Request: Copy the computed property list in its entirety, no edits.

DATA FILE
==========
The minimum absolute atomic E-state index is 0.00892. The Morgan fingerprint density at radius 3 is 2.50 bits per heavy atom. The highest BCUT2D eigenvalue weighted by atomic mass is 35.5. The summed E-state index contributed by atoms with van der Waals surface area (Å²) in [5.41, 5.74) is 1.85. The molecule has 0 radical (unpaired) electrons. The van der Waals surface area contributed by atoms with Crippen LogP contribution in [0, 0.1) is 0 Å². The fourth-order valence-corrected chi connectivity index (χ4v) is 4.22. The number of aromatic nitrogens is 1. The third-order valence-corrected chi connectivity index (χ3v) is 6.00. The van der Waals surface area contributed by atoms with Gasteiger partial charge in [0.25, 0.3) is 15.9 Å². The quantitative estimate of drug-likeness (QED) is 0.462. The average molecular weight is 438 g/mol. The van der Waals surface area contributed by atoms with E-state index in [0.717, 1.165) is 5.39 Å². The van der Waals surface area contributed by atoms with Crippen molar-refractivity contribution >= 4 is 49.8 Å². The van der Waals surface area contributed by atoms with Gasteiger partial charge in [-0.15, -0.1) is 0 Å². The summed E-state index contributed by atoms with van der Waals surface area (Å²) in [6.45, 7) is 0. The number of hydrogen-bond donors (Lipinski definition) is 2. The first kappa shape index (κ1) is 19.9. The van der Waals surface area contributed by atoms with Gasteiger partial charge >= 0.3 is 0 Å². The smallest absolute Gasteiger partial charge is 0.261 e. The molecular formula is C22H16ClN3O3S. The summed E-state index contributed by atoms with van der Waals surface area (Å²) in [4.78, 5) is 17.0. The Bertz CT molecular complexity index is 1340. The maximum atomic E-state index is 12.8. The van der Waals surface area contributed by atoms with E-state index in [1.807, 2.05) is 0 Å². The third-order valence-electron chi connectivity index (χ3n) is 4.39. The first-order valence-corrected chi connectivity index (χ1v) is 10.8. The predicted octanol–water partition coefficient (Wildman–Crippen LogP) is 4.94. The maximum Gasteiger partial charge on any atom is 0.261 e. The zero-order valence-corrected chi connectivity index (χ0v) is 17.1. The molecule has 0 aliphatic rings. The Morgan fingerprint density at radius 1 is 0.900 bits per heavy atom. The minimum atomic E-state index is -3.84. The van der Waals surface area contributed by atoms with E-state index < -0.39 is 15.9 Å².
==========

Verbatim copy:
The minimum absolute atomic E-state index is 0.00892. The Morgan fingerprint density at radius 3 is 2.50 bits per heavy atom. The highest BCUT2D eigenvalue weighted by atomic mass is 35.5. The summed E-state index contributed by atoms with van der Waals surface area (Å²) in [5.41, 5.74) is 1.85. The molecule has 0 radical (unpaired) electrons. The van der Waals surface area contributed by atoms with Crippen LogP contribution in [0, 0.1) is 0 Å². The fourth-order valence-corrected chi connectivity index (χ4v) is 4.22. The number of aromatic nitrogens is 1. The third-order valence-corrected chi connectivity index (χ3v) is 6.00. The van der Waals surface area contributed by atoms with Gasteiger partial charge in [0.25, 0.3) is 15.9 Å². The quantitative estimate of drug-likeness (QED) is 0.462. The average molecular weight is 438 g/mol. The van der Waals surface area contributed by atoms with E-state index in [0.717, 1.165) is 5.39 Å². The van der Waals surface area contributed by atoms with Crippen molar-refractivity contribution >= 4 is 49.8 Å². The van der Waals surface area contributed by atoms with Gasteiger partial charge in [-0.15, -0.1) is 0 Å². The summed E-state index contributed by atoms with van der Waals surface area (Å²) in [6.45, 7) is 0. The number of hydrogen-bond donors (Lipinski definition) is 2. The first kappa shape index (κ1) is 19.9. The van der Waals surface area contributed by atoms with Gasteiger partial charge >= 0.3 is 0 Å². The smallest absolute Gasteiger partial charge is 0.261 e. The molecular formula is C22H16ClN3O3S. The summed E-state index contributed by atoms with van der Waals surface area (Å²) in [4.78, 5) is 17.0. The Bertz CT molecular complexity index is 1340. The maximum atomic E-state index is 12.8. The van der Waals surface area contributed by atoms with E-state index in [1.807, 2.05) is 0 Å². The third-order valence-electron chi connectivity index (χ3n) is 4.39. The first-order valence-corrected chi connectivity index (χ1v) is 10.8. The predicted octanol–water partition coefficient (Wildman–Crippen LogP) is 4.94. The maximum Gasteiger partial charge on any atom is 0.261 e. The zero-order valence-corrected chi connectivity index (χ0v) is 17.1. The molecule has 0 aliphatic rings. The Morgan fingerprint density at radius 1 is 0.900 bits per heavy atom. The minimum atomic E-state index is -3.84. The van der Waals surface area contributed by atoms with E-state index < -0.39 is 15.9 Å².